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Jo Thomas

Who is Jo Thomas?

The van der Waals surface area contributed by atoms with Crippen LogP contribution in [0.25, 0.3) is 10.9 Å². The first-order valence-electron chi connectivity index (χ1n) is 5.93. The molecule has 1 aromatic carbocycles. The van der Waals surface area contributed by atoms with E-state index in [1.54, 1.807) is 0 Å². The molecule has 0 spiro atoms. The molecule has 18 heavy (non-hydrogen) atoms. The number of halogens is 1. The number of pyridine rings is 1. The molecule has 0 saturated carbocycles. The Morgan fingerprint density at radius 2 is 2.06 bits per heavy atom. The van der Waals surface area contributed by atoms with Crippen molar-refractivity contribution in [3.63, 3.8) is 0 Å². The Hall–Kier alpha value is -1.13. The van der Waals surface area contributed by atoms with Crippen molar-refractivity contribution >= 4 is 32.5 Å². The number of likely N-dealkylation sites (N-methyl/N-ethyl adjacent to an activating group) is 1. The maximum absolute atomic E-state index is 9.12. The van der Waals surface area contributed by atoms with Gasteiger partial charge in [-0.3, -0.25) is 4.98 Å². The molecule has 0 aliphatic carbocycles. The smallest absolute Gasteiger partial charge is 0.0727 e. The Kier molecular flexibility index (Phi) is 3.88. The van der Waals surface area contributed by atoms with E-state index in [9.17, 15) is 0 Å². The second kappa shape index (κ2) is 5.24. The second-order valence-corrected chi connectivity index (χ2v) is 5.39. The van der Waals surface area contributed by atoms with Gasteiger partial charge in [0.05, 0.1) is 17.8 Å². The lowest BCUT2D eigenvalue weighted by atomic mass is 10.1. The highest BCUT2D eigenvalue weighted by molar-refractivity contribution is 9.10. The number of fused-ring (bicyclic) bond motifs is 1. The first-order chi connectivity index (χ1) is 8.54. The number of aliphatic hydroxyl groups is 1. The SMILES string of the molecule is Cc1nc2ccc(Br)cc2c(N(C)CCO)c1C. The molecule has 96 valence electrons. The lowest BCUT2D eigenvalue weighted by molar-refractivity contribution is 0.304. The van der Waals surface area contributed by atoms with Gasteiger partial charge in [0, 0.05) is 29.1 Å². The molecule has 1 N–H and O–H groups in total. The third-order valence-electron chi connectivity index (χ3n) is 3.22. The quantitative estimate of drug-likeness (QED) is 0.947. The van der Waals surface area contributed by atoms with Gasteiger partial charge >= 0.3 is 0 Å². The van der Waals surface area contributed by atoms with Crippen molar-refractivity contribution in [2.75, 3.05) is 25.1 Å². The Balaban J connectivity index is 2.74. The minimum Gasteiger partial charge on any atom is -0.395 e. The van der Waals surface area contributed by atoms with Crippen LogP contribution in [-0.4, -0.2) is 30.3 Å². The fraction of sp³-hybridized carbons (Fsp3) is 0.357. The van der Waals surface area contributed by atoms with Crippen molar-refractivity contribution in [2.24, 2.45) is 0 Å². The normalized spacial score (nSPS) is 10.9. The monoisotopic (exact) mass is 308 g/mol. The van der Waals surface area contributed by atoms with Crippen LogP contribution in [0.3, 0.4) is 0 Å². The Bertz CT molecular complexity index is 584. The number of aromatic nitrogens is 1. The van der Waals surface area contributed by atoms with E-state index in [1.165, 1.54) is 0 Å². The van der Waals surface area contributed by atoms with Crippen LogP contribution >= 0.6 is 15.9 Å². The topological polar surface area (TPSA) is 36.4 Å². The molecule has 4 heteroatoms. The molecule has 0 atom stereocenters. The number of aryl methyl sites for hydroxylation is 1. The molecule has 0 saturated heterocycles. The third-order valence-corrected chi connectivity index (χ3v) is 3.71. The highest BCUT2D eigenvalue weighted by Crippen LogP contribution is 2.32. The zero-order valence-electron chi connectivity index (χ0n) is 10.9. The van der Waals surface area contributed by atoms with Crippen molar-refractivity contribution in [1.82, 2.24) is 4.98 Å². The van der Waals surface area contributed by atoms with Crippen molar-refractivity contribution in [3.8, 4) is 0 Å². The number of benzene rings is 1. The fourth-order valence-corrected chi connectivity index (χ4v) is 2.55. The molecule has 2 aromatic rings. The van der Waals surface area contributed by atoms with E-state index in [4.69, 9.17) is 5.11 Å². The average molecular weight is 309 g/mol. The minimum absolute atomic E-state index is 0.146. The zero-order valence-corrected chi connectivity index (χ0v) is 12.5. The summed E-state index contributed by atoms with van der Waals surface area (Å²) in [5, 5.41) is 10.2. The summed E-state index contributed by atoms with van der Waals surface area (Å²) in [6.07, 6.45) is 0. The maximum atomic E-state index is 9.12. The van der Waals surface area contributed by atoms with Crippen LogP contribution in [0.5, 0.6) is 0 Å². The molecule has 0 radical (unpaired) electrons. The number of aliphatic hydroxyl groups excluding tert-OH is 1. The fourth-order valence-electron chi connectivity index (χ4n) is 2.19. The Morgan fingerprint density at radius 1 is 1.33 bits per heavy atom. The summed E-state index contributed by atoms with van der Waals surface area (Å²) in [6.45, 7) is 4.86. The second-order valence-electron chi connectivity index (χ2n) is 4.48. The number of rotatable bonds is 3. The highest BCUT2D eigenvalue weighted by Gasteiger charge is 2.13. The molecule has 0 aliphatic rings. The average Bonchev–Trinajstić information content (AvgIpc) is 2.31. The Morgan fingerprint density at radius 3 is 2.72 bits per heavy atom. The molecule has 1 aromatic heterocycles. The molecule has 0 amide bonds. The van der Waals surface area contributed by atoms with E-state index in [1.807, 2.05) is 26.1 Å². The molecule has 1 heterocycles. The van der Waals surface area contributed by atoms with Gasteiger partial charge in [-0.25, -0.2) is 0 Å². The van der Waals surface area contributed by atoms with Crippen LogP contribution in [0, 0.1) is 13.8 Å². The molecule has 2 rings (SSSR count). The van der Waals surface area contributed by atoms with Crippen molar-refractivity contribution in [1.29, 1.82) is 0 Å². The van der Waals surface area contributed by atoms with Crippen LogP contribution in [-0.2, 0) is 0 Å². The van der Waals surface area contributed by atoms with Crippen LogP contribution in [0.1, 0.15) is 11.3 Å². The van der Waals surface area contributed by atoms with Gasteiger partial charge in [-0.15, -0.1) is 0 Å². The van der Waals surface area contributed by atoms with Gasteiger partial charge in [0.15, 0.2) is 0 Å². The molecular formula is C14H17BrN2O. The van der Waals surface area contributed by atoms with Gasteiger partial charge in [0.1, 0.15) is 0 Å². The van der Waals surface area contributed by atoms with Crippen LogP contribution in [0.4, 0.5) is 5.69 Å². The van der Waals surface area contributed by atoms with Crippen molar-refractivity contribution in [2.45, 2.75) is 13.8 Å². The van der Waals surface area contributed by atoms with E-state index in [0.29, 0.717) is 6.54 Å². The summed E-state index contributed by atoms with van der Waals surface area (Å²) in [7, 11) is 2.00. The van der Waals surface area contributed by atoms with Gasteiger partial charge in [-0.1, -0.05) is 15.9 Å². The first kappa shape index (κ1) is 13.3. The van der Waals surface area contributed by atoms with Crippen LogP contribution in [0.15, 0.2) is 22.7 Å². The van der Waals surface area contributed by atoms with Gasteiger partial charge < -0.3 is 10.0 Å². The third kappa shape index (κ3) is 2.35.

On 16 June 2016, Jo Cox, the British Labour Party Member of Parliament (MP) for Batley and Spen, died after being shot and stabbed multiple times in Birstall, West Yorkshire. In September, Thomas Alexander Mair, a 53-year-old gardener, was found guilty of her murder and other offences connected to the killing in an act of terrorism. The judge concluded that Mair wanted to advance white supremacism and exclusive nationalism most associated with Nazism and its modern forms. He was sentenced to life imprisonment with a whole life order.The incident was the first killing of a sitting British MP since the death of Conservative MP Ian Gow, who was assassinated by the Provisional Irish Republican Army in 1990, and the first death of a politician in the United Kingdom during an attack since county councillor Andrew Pennington was killed in 2000. Attack Jo Cox was elected to represent the parliamentary constituency Batley and Spen at the 2015 general election, having spent several years working for the international humanitarian charity Oxfam. She was married with two young children.On 16 June 2016, Cox was on her way to meet constituents at a routine surgery in Birstall, West Yorkshire, when Thomas Mair shot her twice in the head and once in the chest with a modified .22 hunting rifle then stabbed her fifteen times outside a library on Market Street. Cox died of her injuries shortly after being admitted to Leeds General Infirmary. She was 41 years old.Retired mines rescuer Bernard Carter-Kenny, 77, was stabbed after coming to Cox's aid; he was subsequently awarded the George Medal for his bravery. Another witness followed Mair and identified him to police. Mair was arrested about a mile from the murder scene by PC Craig Nicholls and PC Jonathan Wright, who were later awarded the Queen's Gallantry Medal. Perpetrator The perpetrator of the attack was Thomas Alexander Mair, a 53-year-old unemployed gardener born in Scotland. Mair had mental health problems, though he was declared sane in the moment of the crime. He believed individuals of liberal and left-wing political viewpoints, and the mainstream media, were the cause of the world's problems. Guardian writers suggested that he targeted Cox, a "passionate defender" of the European Union and immigration, because he saw her as "one of 'the collaborators' [and] a traitor" to white people.Mair had links to British and American far-right political groups including the neo-fascist National Front (NF), the United States-based neo-Nazi organization National Vanguard (the successor to the defunct National Alliance) and the English Defence League (EDL); he had attended far-right gatherings and purchased publications from the National Vanguard and other outlets, to some of which he had sent letters and expressed support for South African apartheid.In his home were found Nazi regalia, far-right books, and information on the construction of bombs. He had searched the internet for information about the British National Party (BNP), South African apartheid, the Ku Klux Klan, prominent Jewish people, matricide, white supremacism/nationalism, Nazism/Nazi Party, SS/Waffen SS, Israel, mass shootings, serial killers, Frazier Glenn Miller Jr., William Hague, Ian Gow (another assassinated MP), and Norwegian far-right terrorist Anders Behring Breivik (about whose case he collected newspaper clippings). He also owned Nazi iconography and books and films related to the Nazis. A police official described Mair as a "loner in the truest sense of the word ... who never held down a job, never had a girlfriend [and] never [had] any friends". The Guardian said that he "appears to have fantasised about killing a 'collaborator' for more than 17 years, drawing inspiration from" David Copeland.The evening before killing Cox, Mair visited a treatment centre in Birstall seeking help for depression; he was told to return the next day for an appointment. Mair's health was not part of the defence case in the trial. After his arrest, he was examined by a psychiatrist who found no evidence that Mair's mental health was so impaired that he could not be held responsible for his conduct.In October 2020, a press report stated that West Yorkshire Police's Homicide and Major Enquiries Team (HMET) continued to investigate how he acquired the weapon used, which remains a mystery. The lack of communication on Mair's phone was described by Detective Chief Inspector Nick Wallen, who led the investigation into Mair, as not indicating someone who was "immersed in criminality". A West Yorkshire Police spokeswoman said: "A lengthy investigation was carried out to try and establish how Thomas Mair acquired this firearm. All lines of enquiry have for the time being been exhausted, but the investigation will be revisited if further information comes to light." Trial, conviction, and sentence On 18 June 2016, asked to confirm his name in Westminster Magistrates' Court, Mair said, "My name is death to traitors, freedom for Britain." His lawyers said there was no indication of how he would plead. Mair was remanded in custody and the magistrate suggested he be seen by a psychiatrist.At a bail hearing on 20 June, the judge remanded Mair in custody until a hearing to be held "under terrorism-related protocols". At the next hearing on 23 June, the judge said the case would be handled as part of "the terrorism case management list", on which cases related to terrorism as defined by the Terrorism Act 2000 are placed. At a September 2016 hearing, Mair's counsel said they would not advance a diminished responsibility argument. At another hearing the following month, Mair—again appearing by video link—refused to enter a plea; the judge entered not-guilty pleas on his behalf.Mair's trial began at the Old Bailey on 14 November 2016. He made no attempt to defend himself. Witnesses testified that during the attack, Mair had cried out "This is for Britain", "keep Britain independent", and "Put Britain first". On 23 November 2016, the jury took about 90 minutes to convict Mair of Cox's murder, grievous bodily harm against Bernard Carter-Kenny, possession of a firearm with intent, and possession of a dagger. The same day, Mair was sentenced to life imprisonment; the judge said he had no doubt Mair murdered Cox to advance a political, racial, and ideological causes of violent white supremacism and exclusive nationalism most associated with Nazism and its modern forms. This made the case exceptionally serious; accordingly the judge imposed a whole life term, meaning Mair will never be eligible for parole. As confirmed by the Crown Prosecution Service, Mair’s conviction for a crime amounting to a terrorism offence also means he is officially considered a terrorist by the United Kingdom. Reaction Cox's funeral was held in her constituency on 15 July and thousands of people paid their respects as the cortège passed. United Kingdom Cox's husband Brendan issued a statement on 16 June, the day of her death, which said:Today is the beginning of a new chapter in our lives. More difficult, more painful, less joyful, less full of love. I and Jo's friends and family are going to work every moment of our lives to love and nurture our kids and to fight against the hate that killed Jo. Jo believed in a better world and she fought for it every day of her life with an energy, and a zest for life that would exhaust most people. She would have wanted two things above all else to happen now, one that our precious children are bathed in love and two, that we all unite to fight against the hatred that killed her. Hate doesn't have a creed, race or religion, it is poisonous. Jo would have no regrets about her life, she lived every day of it to the full. The statement was described by Labour leader Jeremy Corbyn as "one of the most moving statements I've ever heard from somebody so recently bereaved". In a later interview, broadcast by the BBC on 21 June, Brendan Cox said of his wife:She was a politician and she had very strong political views and I believe she was killed because of those views ... I think she died because of them and she would want to stand up for those in death as much as she did in life. Following the death, Union Flags on British public buildings, including the Palace of Westminster, Buckingham Palace, and 10 Downing Street, were flown at half mast. It was announced that the Queen would write a private letter of condolence to Cox's widower. The counting of votes in the Tooting by-election held on the day Cox died, was halted for a two-minute silence. Corbyn stated, "The whole of the Labour Party and Labour family – and indeed the whole country – will be in shock at the horrific murder of Jo Cox today" and paid tribute to a "wonderful woman". A vigil attended by senior Labour Party politicians, including Corbyn, was held in Parliament Square. First Minister of Scotland Nicola Sturgeon described the news as "utterly shocking and tragic news, which has left everyone stunned". Chief Minister of Gibraltar Fabian Picardo stated, "This is a truly appalling attack on a serving MP working hard to serve her community. This horrific act is an attack on democracy and the British freedoms that Jo Cox worked so diligently and passionately to defend." Rosena Allin-Khan, who won the Tooting by-election for Labour, used her victory speech to pay tribute to Cox, saying, "Jo's death reminds us that our democracy is precious but fragile. We must never forget to cherish it." One day after the attack, Corbyn and Prime Minister David Cameron visited Birstall, where they joined locals to lay floral tributes to Cox. Cameron said: The most profound thing that has happened is that two children have lost their mother, a loving husband has lost a loving wife, and parliament has lost one of its most passionate and brilliant campaigners, someone who epitomised the fact that politics is about serving others. Veteran Labour politician Neil Kinnock, whose wife Glenys had supported Cox's candidacy and whose son Stephen shared an office with her, described the family's grief in a BBC television interview. Writing for the Financial Times, Sarah Brown, who worked with Cox on a campaign to reduce the number of deaths in pregnancy and childbirth, said, "Jo's life testified to her view that tolerance is not enough. We must tackle the causes of prejudice and discrimination, teach ourselves how to treat others equally and do far more to help those most in need." Cox was remembered at church services held on Sunday 19 June, including one held at St Peter's Church, Birstall, where Rev. Paul Knight described her as a "fervent advocate for the poor and the oppressed".On 17 June, friends of Cox established a fund in her memory. Proceeds were to be split between three non-profit groups; anti-extremist group Hope not Hate, Royal Voluntary Service that benefits the elderly, and the Syrian volunteer search-and-rescue group White Helmets. The fund raised over £500,000 in one day, and £1 million had been raised by 20 June. Significant donations to the Jo Cox Fund included an award of £375,000 that was raised from fines resulting from the Libor banking scandal. Proceeds from a cover version of the 1979 Bette Midler song "The Rose", recorded and released by Batley Community Choir, will also benefit the fund. Friends organised "More in Common – Celebrating the life of Jo Cox", a public event in her remembrance held in Trafalgar Square, London, on 22 June – the date of her 42nd birthday. The event saw Cox's family transported on a memorial boat laden with floral tributes along the River Thames to Westminster, where crowds listened to speakers including Brendan Cox, Malala Yousafzai, Bono, Bill Nighy and Gillian Anderson. Similar events took place around the world, including Batley and Spen, Auckland, Paris, Washington D.C., and Buenos Aires.On 20 June, Oxfam announced it would release Stand As One – Live at Glastonbury 2016, an album of live performances from the 2016 Glastonbury Festival, in memory of Cox. Proceeds from the album, released on 11 July, went towards helping the charity's work with refugees. Musicians and festivalgoers at Glastonbury, held later that week, also paid tribute to Cox; at one concert Billy Bragg led the audience in a rendition of "We Shall Overcome" and was joined on stage by women wearing suffragette ribbons.Parliament was recalled on Monday 20 June to allow MPs to pay tribute to Cox. In a break from convention (under which MPs sit grouped together by party), MPs considered whether to sit together on a non-party basis for the memorial sitting, a suggestion made by Conservative MP Jason McCartney. Only a few MPs chose to do so, however. Following the sitting of Parliament, MPs and others attended a memorial service at nearby St Margaret's Church. On 20 June a petition was created calling for Bernard Carter-Kenny, who had intervened in the attack, to be awarded the George Cross. He was awarded the George Medal in the 2017 Birthday Honours. Carter-Kenny died of cancer on 14 August 2017.In July 2016, organisers of the annual Tolpuddle Martyrs' Festival, an event in Dorset celebrating the efforts of a group of agricultural workers to form a trade union, dedicated that year's event to Cox's memory. In August, cyclists took part in the Jo Cox Way, a five-day, 260-mile cycle ride from West Yorkshire to Westminster to raise money for charities Cox supported. The event raised £1,500. At its 2016 party conference held in Liverpool in September, Labour launched the Jo Cox Women in Leadership Programme, a mentoring scheme facilitated by the Labour Women's Network and designed to help women into leadership roles. In November 2016, MPs and musicians collaborated on a version of The Rolling Stones song "You Can't Always Get What You Want" for release as a charity single in Cox's memory and to raise funds for the launch of the Jo Cox Foundation. Artists who took part in the recording include Ricky Wilson of Kaiser Chiefs, Steve Harley, KT Tunstall, and David Gray. Sir Mick Jagger and Keith Richards subsequently announced they would be waiving their royalties from sales of the single.BBC Two aired the documentary Jo Cox: Death of An MP on 13 June 2017 to coincide with the first anniversary of her murder.Also in June 2017, to mark the first anniversary of Cox's death, her family and friends promoted a weekend of events titled "The Great Get Together"; events included picnics, street parties and concerts. The Great Get Together was also supported by former British Prime Ministers John Major, Tony Blair, Gordon Brown, and David Cameron, all of whom who recorded a joint video paying tribute to Cox and urging people to celebrate her life. The video was aired as part of Channel 4's late-night talk show The Last Leg on the eve of the first anniversary of her death. On 24 June 2017, a coat of arms designed by Cox's children was unveiled by them at the House of Commons, where MPs killed in office are remembered by heraldic shields. Rock group U2 paid tribute to Cox during the UK leg of their 2017 Joshua Tree Tour; lead vocalist Bono, who had worked with her on the Make Poverty History campaign, dedicated the song "Ultraviolet (Light My Way)" to her memory. International Senior politicians around the world paid tribute to Cox and expressed shock at her death. United States President Barack Obama telephoned Cox's husband to offer condolences on behalf of the American people, and invited the family to meet him at the White House. The meeting took place in September after Brendan Cox attended a refugee summit in New York. Former U.S. Representative Gabby Giffords of Arizona, who was seriously injured in a shooting in 2011, stated she was "absolutely sickened to hear of the assassination of Jo Cox. She was young, courageous, and hardworking. A rising star, mother, and wife." Several European leaders expressed their shock at the news, among them German Chancellor Angela Merkel, who described the attack as "terrible" and called for a moderation of language to counter radicalisation and to foster respect. Overseas politicians who knew Cox personally included New Zealand Labour MP Phil Twyford, who said, "Jo will be sorely missed by her family, her friends, UK politics and the international Labour movement".In the Canadian House of Commons, NDP MP Nathan Cullen, who had known Cox for several years, described her in an emotional tribute as "a dedicated Labour MP and a long advocate of human rights in Britain and around the world". Numerous other tributes were paid to Cox, including those by public figures in Australia, Canada, Czech Republic, Finland, France, Greece, Ireland, Italy, Netherlands, New Zealand, the PLO, Spain, Sweden and the United States.In July 2016, the Italian Parliament established the Cox Committee, a cross-party committee on intolerance, xenophobia, racism, and hate crime, naming it in honour of Cox. In August, her nomination of the Syrian Civil Defence for the 2016 Nobel Peace Prize was accepted by the Nobel Committee. Earlier that year, Cox had written to the Committee praising the work of the civilian voluntary emergency rescue organisation known as the White Helmets, and nominating them for the prize. The nomination gained the support of twenty of her fellow MPs and about twelve high-profile personalities including George Clooney, Daniel Craig, Chris Martin and Michael Palin. The nomination was also supported by members of Canada's New Democratic Party, who urged Stéphane Dion, the country's Foreign Affairs Minister, to give his backing on behalf of Canada.A street, formerly Rue Pierre Étienne Flandin after Pierre Étienne Flandin, in Avallon, a town in the Yonne département of France, was renamed Rue Jo Cox in May 2017. Reactions to Mair's conviction In a statement to the BBC following the conviction of Mair, Cox's widower Brendan said he felt only pity for Mair and expressed hope "that Jo's death will have meaning" in persuading people "that we hold more in common than that which divides us".In The Times, David Aaronovitch asked why "some people – all of them pro-Brexit as it happens" were "so keen to dismiss the first (and accurate) reports of Mair's words?", claiming such people "resisted because deep down they feared that aspects of the language or direction of the Brexit campaign they legitimately supported had emboldened extremism. While they themselves were in no way permissive of the act, might they in some way have been permissive of the motive? Or even of the mood?". In his article, Aaronovitch cited official Home Office figures showing a rise in race-hate crime.Only two British newspapers did not feature a picture of Cox on their front pages as her murderer was arrested: the Financial Times, which focused on the first autumn statement from the Chancellor of the Exchequer, Philip Hammond; and the Daily Mail. The Mail was criticised for its focus on Mair's mental health and thoughts of matricide instead of his extremist political motivations. Owen Jones tweeted, "The coverage of Michael Adebowale – one of Lee Rigby's killers – did not focus on his history of mental illness. It focused on his ideology." In its print edition, the Mail placed its coverage of Mair's conviction on page 30, which prompted LBC radio presenter James O'Brien to accuse the paper of double standards, saying the Mail "has chosen to put the murder by a neo-Nazi of a serving British MP ... on page 30. I don't really understand why. Unless a murder by a neo-Nazi is less offensive to the sensibilities of the editor of this newspaper than a murder by a radical Islamist." The focus the Mail gave to the conspiracy theory that Mair "may have murdered MP Jo Cox because he feared losing his home of 40 years to an immigrant family" led to the paper being accused by Jane Matrinson in The Guardian of normalising anti-immigrant prejudice, which she saw as a factor in Cox's murder. Aftermath Cox's death was the first killing of a sitting British MP since Eastbourne MP Ian Gow was killed by the Provisional Irish Republican Army in 1990, and the first serious assault since Stephen Timms was stabbed by Roshonara Choudhry in an attempted assassination in 2010. Another example of an attack on an MP while carrying out constituency duties was the attack on Nigel Jones in 2000, resulting in the death of his assistant, local councillor Andrew Pennington.Many MPs went ahead with planned constituency surgeries scheduled on the day after Cox's death with increased security. A spokeswoman for the National Police Chiefs' Council said police forces had been asked to remind MPs to be vigilant about their personal safety; it said, "Officers will offer further guidance and advice where an MP requests it on a case-by-case basis depending on any specific threat or risk". The party whips' offices urged MPs to discuss security measures with their local police forces.In July 2016, Kevin McKeever, a Labour politician and partner in Portland Communications – a public relations firm accused of playing an instrumental role in an attempt to force the resignation of Jeremy Corbyn – received an alleged death threat telling him he should "prepare to be coxed". Commenting on the incident, and other threats MPs had received, Ruth Price, Cox's parliamentary assistant, urged people to "move away from the baseless, nasty and intimidating abuse MPs currently face".Cox's murder was also explicitly referenced in the social media posts of a man who was jailed for four months in April 2017 for making death threats towards the then-MP for Eastbourne Caroline Ansell of the Conservative party. Two months after the death of Cox, at least 25 MPs received identical death threats, including the Labour MP Chris Bryant. Bryant said the threats were "particularly disturbing ... [in] that a lot of these threats are to women. I think women MPs, gay MPs, ethnic minority MPs get the brunt of it."At the time of Cox's death, MPs wishing to make additional security arrangements were required to apply to the Independent Parliamentary Standards Authority (IPSA), the watchdog overseeing their expenses. On 20 July, the House of Commons Estimates Committee voted to strip IPSA of this responsibility amid concerns over the time-frame of the process. MPs were offered training sessions in Krav Maga, a form of unarmed combat that combines judo, jujitsu, boxing, and street fighting. The Yorkshire Post reported that the first session, held in early August, was attended by two MPs and eighteen assistants.Cox's murder took place a week before the 2016 European Union membership referendum. The rival official campaigns suspended their activities as a mark of respect. David Cameron cancelled a planned rally in Gibraltar supporting British EU membership. Campaigning resumed on Sunday 19 June. Polling officials in the Yorkshire and Humber region halted the counting of referendum ballots on the evening of 23 June to observe a minute's silence. The referendum resulted in a vote in favour of the United Kingdom leaving the European Union. The 2017 general election campaign was suspended for an hour on 21 May 2017, as politicians held a truce in memory of Cox ahead of the vote.Following Cox's murder, the Conservative Party, Liberal Democrats, UK Independence Party (UKIP), and the Green Party announced they would not contest the ensuing by-election in her constituency as a mark of respect; Brendan Cox also ruled out standing for the seat. Tracy Brabin was chosen as Labour's candidate on 23 September, and elected to the seat on 20 October. Nine other candidates contested the seat. They included three candidates who stated their intention to stand before the election was confirmed. On 20 June, Jack Buckby, a former member of the British National Party announced he would be a candidate in the by-election for Liberty GB. On 18 July, the English Democrats announced that their deputy chair, Therese Hirst, would also stand. Although UKIP did not contest the seat, UKIP member Waqas Ali Khan announced on 6 August he would stand as an independent.In the days after Cox's death, Arron Banks, founder of the Leave.EU campaign for Britain's withdrawal from the European Union, conducted private polling to determine whether the incident would affect the referendum's outcome. After disclosing the matter to LBC radio presenter Iain Dale, he was challenged as to whether such a poll was tasteless. Banks rejected the suggestion, saying, "We were hoping to see what the effect of the event was. That is an interesting point of view, whether it would shift public opinion ... I don't see it as very controversial." Likewise, Gary Jones of the Mirror pressurised political editor Nigel Nelson to write a front-page Mirror story on "the Jo effect", saying her death had swung support to Remain in a new opinion poll under the headline: "Tragic Jo's Death Sparks Poll Surge" despite only 192 of the 2,046 answers ComRes received being after the murder and that ComRes stating, "the figures should be treated with a degree of caution given the sample size".At a speech to the London School of Economics in September 2016, Martin Schulz, the President of the European Parliament, said the "nasty" referendum debate was a contributing factor in Cox's death. The comments were swiftly criticised by some of Cox's colleagues, including leading Eurosceptic Conservative politician Jacob Rees-Mogg, who described them as "trivialising" her death.Cox's killing has been likened to that of Swedish politician Anna Lindh in 2003. Lindh was stabbed to death shortly before Sweden's referendum on joining the euro, which she supported. Campaigning was also suspended after her killing. Swedish newspaper Dagens Nyheter said, "Like Jo Cox, Anna Lindh was a young, successful politician, and both were the mothers of two children. Both were also participating in campaigns for the EU when they were murdered". See also Killing of David Amess List of right-wing terrorist attacks Murder of Walter Lübcke Operation Bridger, established to offer MPs access to extra security in the wake of the murderReferences External links Media related to Death of Jo Cox at Wikimedia Commons